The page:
A report produced by Sonke Gender Justice and South Africa’s Human Sciences Research Council. Download here.
“We need to unpack the term of ‘absent father’ a bit more, because what StatsSA looks at is who is in the home and who is not in the home. We know a number of factors impact on how fathers behave,” said Suleiman Henry, a child rights and positive parenting regional trainer for Sonke, while briefing the parliamentary multi-party women’s caucus about the State of South Africa’s Fathers report.
The report, co-released with the Human Sciences Research Council, looks at several issues related to fatherhood, how men are socialised as providers and not carers, the conflation of absence and non-involvement, along with the overemphasis placed on children’s co-residence with a biological father.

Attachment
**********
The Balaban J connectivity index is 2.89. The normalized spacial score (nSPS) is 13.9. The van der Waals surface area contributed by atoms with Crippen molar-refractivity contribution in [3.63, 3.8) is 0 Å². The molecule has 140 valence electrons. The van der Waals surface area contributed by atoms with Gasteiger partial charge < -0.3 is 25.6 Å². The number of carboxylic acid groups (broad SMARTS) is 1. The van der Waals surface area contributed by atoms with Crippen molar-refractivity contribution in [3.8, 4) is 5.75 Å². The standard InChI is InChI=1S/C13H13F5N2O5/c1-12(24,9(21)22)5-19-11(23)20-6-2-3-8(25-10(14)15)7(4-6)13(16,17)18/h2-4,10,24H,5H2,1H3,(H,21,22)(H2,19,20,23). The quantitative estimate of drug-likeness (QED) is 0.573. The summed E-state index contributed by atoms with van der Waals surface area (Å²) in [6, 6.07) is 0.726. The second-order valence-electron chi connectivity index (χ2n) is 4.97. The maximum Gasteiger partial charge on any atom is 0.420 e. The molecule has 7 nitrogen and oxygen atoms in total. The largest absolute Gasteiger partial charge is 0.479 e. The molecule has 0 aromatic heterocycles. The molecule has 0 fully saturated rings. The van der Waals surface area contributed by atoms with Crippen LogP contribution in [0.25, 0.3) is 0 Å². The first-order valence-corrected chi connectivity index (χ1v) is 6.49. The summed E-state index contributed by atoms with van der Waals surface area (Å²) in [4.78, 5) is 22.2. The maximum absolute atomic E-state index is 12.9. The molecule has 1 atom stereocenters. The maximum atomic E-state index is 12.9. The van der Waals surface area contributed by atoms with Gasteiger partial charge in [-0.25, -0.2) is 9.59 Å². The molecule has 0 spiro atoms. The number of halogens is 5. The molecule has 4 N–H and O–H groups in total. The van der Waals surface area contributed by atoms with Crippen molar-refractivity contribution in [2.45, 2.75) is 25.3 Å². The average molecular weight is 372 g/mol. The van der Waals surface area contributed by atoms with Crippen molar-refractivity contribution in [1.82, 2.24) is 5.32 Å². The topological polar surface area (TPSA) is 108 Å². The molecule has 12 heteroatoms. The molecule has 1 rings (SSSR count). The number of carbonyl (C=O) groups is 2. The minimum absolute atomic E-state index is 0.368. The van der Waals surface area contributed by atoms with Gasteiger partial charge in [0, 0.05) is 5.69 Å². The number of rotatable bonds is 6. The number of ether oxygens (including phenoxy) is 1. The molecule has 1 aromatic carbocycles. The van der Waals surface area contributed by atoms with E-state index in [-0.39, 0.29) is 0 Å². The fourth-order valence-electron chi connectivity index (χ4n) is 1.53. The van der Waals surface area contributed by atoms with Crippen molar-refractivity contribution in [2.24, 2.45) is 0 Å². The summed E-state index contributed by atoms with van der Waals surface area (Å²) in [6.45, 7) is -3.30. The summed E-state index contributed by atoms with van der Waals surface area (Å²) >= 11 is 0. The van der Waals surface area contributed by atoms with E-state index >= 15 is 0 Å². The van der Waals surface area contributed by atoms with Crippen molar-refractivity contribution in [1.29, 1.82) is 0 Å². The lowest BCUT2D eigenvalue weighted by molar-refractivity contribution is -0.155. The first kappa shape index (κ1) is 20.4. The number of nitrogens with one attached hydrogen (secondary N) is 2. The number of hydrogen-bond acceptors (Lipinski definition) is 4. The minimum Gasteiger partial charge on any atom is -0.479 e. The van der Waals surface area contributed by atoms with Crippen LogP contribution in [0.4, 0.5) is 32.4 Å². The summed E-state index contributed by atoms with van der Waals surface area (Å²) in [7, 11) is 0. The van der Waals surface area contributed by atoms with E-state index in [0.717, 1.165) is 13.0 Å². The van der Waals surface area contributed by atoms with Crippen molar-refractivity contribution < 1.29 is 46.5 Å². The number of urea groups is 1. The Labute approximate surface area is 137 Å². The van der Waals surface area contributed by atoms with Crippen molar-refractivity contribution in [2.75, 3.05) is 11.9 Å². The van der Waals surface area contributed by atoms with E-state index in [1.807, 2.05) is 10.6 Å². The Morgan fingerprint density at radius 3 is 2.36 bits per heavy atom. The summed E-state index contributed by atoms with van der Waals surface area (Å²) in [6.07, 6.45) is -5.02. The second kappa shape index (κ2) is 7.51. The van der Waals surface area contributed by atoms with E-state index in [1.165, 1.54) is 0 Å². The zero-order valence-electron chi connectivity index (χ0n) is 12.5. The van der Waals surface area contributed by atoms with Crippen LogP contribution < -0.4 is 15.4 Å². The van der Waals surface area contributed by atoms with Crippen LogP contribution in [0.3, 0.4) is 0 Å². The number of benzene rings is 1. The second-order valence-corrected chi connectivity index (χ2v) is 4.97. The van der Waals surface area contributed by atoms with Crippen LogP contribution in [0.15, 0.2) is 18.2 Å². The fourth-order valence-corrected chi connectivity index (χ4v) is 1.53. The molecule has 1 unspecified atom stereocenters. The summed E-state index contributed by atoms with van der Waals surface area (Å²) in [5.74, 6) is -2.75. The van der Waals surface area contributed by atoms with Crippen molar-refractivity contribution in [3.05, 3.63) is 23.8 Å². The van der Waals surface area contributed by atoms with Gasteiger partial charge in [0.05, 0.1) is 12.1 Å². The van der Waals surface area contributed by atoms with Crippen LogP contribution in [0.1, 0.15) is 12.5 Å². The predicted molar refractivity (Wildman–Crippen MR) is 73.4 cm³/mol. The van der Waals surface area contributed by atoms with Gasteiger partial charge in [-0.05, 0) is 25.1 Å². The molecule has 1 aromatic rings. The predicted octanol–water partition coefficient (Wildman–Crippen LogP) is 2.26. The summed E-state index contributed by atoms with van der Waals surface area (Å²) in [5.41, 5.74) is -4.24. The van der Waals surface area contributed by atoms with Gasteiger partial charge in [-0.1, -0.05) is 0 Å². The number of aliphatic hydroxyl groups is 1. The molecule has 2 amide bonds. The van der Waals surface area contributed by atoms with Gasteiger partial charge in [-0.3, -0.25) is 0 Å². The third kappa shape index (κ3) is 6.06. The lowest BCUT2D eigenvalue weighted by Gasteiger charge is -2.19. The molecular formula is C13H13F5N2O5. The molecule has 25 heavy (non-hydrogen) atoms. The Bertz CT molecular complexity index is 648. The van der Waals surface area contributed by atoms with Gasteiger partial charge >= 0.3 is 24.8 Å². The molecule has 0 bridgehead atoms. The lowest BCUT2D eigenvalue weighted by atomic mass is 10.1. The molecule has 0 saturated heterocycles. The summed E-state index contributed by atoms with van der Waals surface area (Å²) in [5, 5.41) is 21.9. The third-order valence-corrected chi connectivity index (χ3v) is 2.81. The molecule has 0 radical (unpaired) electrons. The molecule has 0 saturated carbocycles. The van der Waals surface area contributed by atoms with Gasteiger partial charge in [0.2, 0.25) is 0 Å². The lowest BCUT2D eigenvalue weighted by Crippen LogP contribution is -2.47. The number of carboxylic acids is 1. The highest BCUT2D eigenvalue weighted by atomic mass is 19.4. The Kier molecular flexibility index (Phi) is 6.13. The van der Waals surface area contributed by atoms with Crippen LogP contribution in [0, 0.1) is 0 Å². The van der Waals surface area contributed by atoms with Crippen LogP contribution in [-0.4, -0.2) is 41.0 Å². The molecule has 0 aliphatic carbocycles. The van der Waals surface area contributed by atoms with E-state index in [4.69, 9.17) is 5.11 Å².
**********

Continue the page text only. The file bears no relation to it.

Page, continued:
According to Sonke, the report highlights the importance of policy support for fathers’ involvement in young children’s lives, especially during the first 1,000 days. This involvement can establish an emotional bond between father and child for life, significantly relieves the burden of care on mothers, and allows mothers to spend more time on income-earning or leisure.
The report found co-residence is very much dependent on race and income level. If you are white your chances of living with both parents are nearly double that of if you are black.
Children are also 30% more likely to belong to the poorest income bracket if they are in single-mother-led households rather than living with both parents, according to the report, quoting figures from StatsSA.
Source: Daily Maverick